How Social Media Affects Your Mental Health

Social media has altered how almost everyone communicates with their family, friends, and community. While some of these changes have been positive, such as keeping us connected, many of these changes have had negative impacts on our collective mental health.

We will discuss three critical ways social media negatively impacts mental health and some tips for staying mentally healthy in a world dominated by digitized communication.

Social Media Hacks Your Dopamine

Do you ever catch yourself mindlessly scrolling on Instagram, TikTok, or Facebook? Have you ever snapped out of a daze, not realizing you just spent several minutes (or hours) consuming content without realizing it? This may seem like an innocent enough boredom killer, but it’s a bit darker than that. Without realizing it, many of us are being socially engineered by companies who profit from your attention (and data).

Creators and businesses can manipulate the social media algorithm using various tactics, and one particularly insidious form of addictive social media is called “rage bait,” which is intentionally inflammatory and emotionally charged content intended to get you angry or upset enough to comment or repost. The angrier you are, the more likely you are to engage in the content, which amplifies it and spreads it even further.

Content creators use this “rage bait” marketing strategy to increase their following, which is shockingly effective. But just because it is effective doesn’t mean it is a healthy or productive use of your time. Engaging in negative, emotionally charged content, arguments, and discourse online is a massive drain on people’s mental health and ability to empathize with others.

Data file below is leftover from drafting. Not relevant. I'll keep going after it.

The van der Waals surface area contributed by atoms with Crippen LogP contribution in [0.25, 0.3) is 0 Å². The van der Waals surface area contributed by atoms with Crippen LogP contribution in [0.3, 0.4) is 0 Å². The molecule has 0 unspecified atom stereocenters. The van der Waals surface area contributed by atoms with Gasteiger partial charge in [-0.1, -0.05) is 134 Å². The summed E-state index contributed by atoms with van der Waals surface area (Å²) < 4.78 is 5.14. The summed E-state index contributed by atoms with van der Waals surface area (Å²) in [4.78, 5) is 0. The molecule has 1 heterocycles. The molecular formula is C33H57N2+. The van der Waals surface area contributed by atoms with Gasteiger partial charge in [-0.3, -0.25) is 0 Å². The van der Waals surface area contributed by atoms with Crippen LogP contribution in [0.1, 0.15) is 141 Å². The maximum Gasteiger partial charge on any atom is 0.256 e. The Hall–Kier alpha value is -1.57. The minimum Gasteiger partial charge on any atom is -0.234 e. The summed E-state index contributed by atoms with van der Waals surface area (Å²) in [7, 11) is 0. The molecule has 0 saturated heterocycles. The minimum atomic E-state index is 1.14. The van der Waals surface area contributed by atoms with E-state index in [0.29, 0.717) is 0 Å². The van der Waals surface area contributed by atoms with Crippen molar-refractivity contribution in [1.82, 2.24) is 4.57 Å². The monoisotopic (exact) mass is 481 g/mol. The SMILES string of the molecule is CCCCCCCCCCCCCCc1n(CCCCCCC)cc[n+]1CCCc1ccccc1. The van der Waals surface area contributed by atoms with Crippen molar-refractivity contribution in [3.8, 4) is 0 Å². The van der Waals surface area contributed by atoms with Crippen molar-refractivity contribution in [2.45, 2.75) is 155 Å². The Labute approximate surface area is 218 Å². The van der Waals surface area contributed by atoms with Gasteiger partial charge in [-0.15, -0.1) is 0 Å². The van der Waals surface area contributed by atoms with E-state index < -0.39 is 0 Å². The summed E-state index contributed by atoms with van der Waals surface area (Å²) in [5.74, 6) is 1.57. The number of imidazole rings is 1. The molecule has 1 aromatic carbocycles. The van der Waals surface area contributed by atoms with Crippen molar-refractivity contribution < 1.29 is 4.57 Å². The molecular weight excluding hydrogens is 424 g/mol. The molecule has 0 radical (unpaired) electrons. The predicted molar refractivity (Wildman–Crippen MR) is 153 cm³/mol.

Social Media Locks You In Toxic Echo Chambers

As mentioned, social media applications are invested in keeping their users on the platforms (to sell ads and mine data). To do this, they use potent algorithms that show you things they think you’ll be interested in, but not necessarily things that are good for you (or anyone).

Keeping you engaged often means that social media apps are blasting you with content you interact with, even if that content is increasingly toxic, politically polarizing, or emotionally charged. This is why people often become significantly more extremist in their beliefs after too much time on social media. The algorithms amplify and exacerbate a person’s views until they’re funhouse mirror distortions of reality and completely lack nuance or critical thought.

How does this affect mental health? It’s unhealthy to be completely locked into one ideological mindset with no opposing viewpoints. This results in people whose worldview is entirely skewed and their capacity for understanding other ways of thinking is diminished. This can increase feelings of isolation and even cause strain on families and real-life relationships.

Social Media Gives You Unrealistic Expectations

Social media is not reflective of real life. Between filtered pictures and heavily curated “reality,” what you see online often exaggerates the truth. Very few people intentionally paint themselves in a bad, or even moderate, light on social media. Whether this is because of fear of criticism, ego, or many other reasons, the reality is that what you see on social media is usually only a tiny part of what happens behind the scenes in someone’s life.